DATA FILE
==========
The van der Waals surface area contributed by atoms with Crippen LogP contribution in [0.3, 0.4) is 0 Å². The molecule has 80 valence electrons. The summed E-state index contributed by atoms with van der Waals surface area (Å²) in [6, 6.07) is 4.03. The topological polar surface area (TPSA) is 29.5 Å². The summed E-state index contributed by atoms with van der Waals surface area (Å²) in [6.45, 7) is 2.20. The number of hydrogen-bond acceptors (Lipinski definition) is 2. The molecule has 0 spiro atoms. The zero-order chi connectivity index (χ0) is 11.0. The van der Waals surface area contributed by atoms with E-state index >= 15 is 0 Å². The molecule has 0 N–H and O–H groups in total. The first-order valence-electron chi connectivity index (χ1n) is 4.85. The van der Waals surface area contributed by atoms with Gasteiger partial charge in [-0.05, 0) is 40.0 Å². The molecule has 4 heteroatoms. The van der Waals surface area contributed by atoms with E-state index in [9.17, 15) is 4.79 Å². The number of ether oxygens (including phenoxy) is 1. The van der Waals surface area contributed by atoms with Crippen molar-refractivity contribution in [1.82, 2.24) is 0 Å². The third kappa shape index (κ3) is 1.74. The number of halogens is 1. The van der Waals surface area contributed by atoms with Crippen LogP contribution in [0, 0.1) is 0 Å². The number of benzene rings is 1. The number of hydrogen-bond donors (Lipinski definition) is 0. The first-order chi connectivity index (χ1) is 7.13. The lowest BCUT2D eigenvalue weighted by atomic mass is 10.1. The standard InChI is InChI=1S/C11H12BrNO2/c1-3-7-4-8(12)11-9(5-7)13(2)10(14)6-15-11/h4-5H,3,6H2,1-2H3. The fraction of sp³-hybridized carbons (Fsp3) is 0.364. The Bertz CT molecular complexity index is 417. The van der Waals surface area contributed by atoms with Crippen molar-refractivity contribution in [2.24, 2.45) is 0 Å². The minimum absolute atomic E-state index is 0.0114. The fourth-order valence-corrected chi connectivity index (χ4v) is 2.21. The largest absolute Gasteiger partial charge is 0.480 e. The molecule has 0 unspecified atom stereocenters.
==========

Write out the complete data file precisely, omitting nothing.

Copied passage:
The van der Waals surface area contributed by atoms with Crippen LogP contribution in [0.3, 0.4) is 0 Å². The molecule has 80 valence electrons. The summed E-state index contributed by atoms with van der Waals surface area (Å²) in [6, 6.07) is 4.03. The topological polar surface area (TPSA) is 29.5 Å². The summed E-state index contributed by atoms with van der Waals surface area (Å²) in [6.45, 7) is 2.20. The number of hydrogen-bond acceptors (Lipinski definition) is 2. The molecule has 0 spiro atoms. The zero-order chi connectivity index (χ0) is 11.0. The van der Waals surface area contributed by atoms with E-state index >= 15 is 0 Å². The molecule has 0 N–H and O–H groups in total. The first-order valence-electron chi connectivity index (χ1n) is 4.85. The van der Waals surface area contributed by atoms with Gasteiger partial charge in [-0.05, 0) is 40.0 Å². The molecule has 4 heteroatoms. The van der Waals surface area contributed by atoms with E-state index in [9.17, 15) is 4.79 Å². The number of ether oxygens (including phenoxy) is 1. The van der Waals surface area contributed by atoms with Crippen molar-refractivity contribution in [1.82, 2.24) is 0 Å². The third kappa shape index (κ3) is 1.74. The number of halogens is 1. The van der Waals surface area contributed by atoms with Crippen LogP contribution in [0, 0.1) is 0 Å². The number of benzene rings is 1. The number of hydrogen-bond donors (Lipinski definition) is 0. The first-order chi connectivity index (χ1) is 7.13. The lowest BCUT2D eigenvalue weighted by atomic mass is 10.1. The standard InChI is InChI=1S/C11H12BrNO2/c1-3-7-4-8(12)11-9(5-7)13(2)10(14)6-15-11/h4-5H,3,6H2,1-2H3. The fraction of sp³-hybridized carbons (Fsp3) is 0.364. The Bertz CT molecular complexity index is 417. The van der Waals surface area contributed by atoms with Crippen molar-refractivity contribution in [2.24, 2.45) is 0 Å². The minimum absolute atomic E-state index is 0.0114. The fourth-order valence-corrected chi connectivity index (χ4v) is 2.21. The largest absolute Gasteiger partial charge is 0.480 e. The molecule has 0 unspecified atom stereocenters.